Earning sweet success at the Downieville Classic
Ask pretty much any mountain bike racer about the Downieville Classic, and they’ll speak only to its elusive qualities.
Maybe it’s the challenge of the difficult course, both ascending and descending, the need to get revenge on a previous year’s mechanical failure, or just the dust-and-beer heavy air at the finish.
It’s a special race ” but winning it is almost otherworldly.
More than 700 racers competed Saturday in the sold-out two-day festival, which featured a 29-mile point-to-point cross country race with a 4,413-foot ascent followed by a 5,692-foot descent. The main event, Sunday’s Downieville Downhill, featured 5,333 feet of descent and 1,010 feet of climbing.
Among the riders looking for that fleeting moment was Conrad Snover of Truckee, who did manage to take the men’s single-speed division with a time of 2:16.57.
“Downieville is one of the small number of epic races in California,” Snover said. “It’s a super hard, raw mountain bike race. It’s a unique course because it’s straight up, straight down and very technical. But it also has a real festival feel; they close off the streets, you can drink beer afterwards, have fajitas cooked by Chris King and go jump in the river.”
Snover was one of four racers competing on the Truckee-based Cyclepaths/Wild Cherries team at Downieville. Matt Chappell, also from Truckee, placed seventh in the expert men’s 19-35 division with a time of 2:25.28. Justin Thomas of Reno won the men’s pro cross country race with a time of 2:06.11.5, and Forrest Huisman of Reno placed sixth in the single-speed division with a time of 2:30.01.7.
“All four of us had such good results,” Snover said. “I like to joke that we’re all a bunch of ‘has beens’ who used to race seriously, but now we try to focus on having fun and we’re racing well.”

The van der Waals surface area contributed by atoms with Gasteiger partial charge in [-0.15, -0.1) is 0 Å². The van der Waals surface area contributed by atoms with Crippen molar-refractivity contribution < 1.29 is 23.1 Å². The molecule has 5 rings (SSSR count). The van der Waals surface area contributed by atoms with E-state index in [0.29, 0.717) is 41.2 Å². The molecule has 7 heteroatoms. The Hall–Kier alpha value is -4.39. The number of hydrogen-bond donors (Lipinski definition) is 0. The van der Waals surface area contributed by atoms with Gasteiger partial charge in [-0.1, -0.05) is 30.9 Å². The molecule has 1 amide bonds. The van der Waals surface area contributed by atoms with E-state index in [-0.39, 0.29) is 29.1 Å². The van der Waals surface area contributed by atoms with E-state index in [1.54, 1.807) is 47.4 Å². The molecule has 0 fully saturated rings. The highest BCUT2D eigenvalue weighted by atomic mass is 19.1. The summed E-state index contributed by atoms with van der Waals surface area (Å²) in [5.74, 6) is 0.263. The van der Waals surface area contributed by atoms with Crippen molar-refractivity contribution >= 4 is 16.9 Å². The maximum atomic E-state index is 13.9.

Preparing for the race with the team led to Snover’s success, he said.
“It was very satisfying, a major accomplishment,” Snover said after the race.
Snover, who said he has been bike racing since he was a child, started competing in single-speed events because it was different.
“It makes the same trails fun again,” he said. “You work on momentum and not using your brakes. There’s also a lot of weight on equipment choices.”
Race tactics include picking the right gear to use for the eight-mile climb on exposed fire road, trying to draft off a geared rider on the flat-ish fire road sections and coasting on the downhills. What makes it challenging is riding a hardtail on the loose, rocky descents.
What also makes competing in the division fun is the type of racer it attracts, Snover said.
“It’s a more laid back group,” he said. “Everyone’s friendly and supportive.”
Mario Gallardo of Incline Village, who won the men’s 35-44 expert race with a time of 2:16.58, was equally reverent about the Downieville Downhill.
“It’s the hardest mountain bike race in the country, harder than (mountain bike) nationals,” Gallardo said. “The last true mountain bike race.”
A 13-year veteran of the race, Gallardo said he could not believe it when he won his division for the first time Saturday.
“I was keeping my fingers crossed on Baby Heads. There were so many guys, I was ripping through some really rocky sections but held it together,” he said.
The race came down to a four-man sprint to the finish, where Gallardo edged out fellow Incline racer Scott Vaughan by 35 seconds.
“I was breathless,” Gallardo said when he found out he had won. “I’m so stoked to win that thing. I’ve always dreamed of winning Downieville.”
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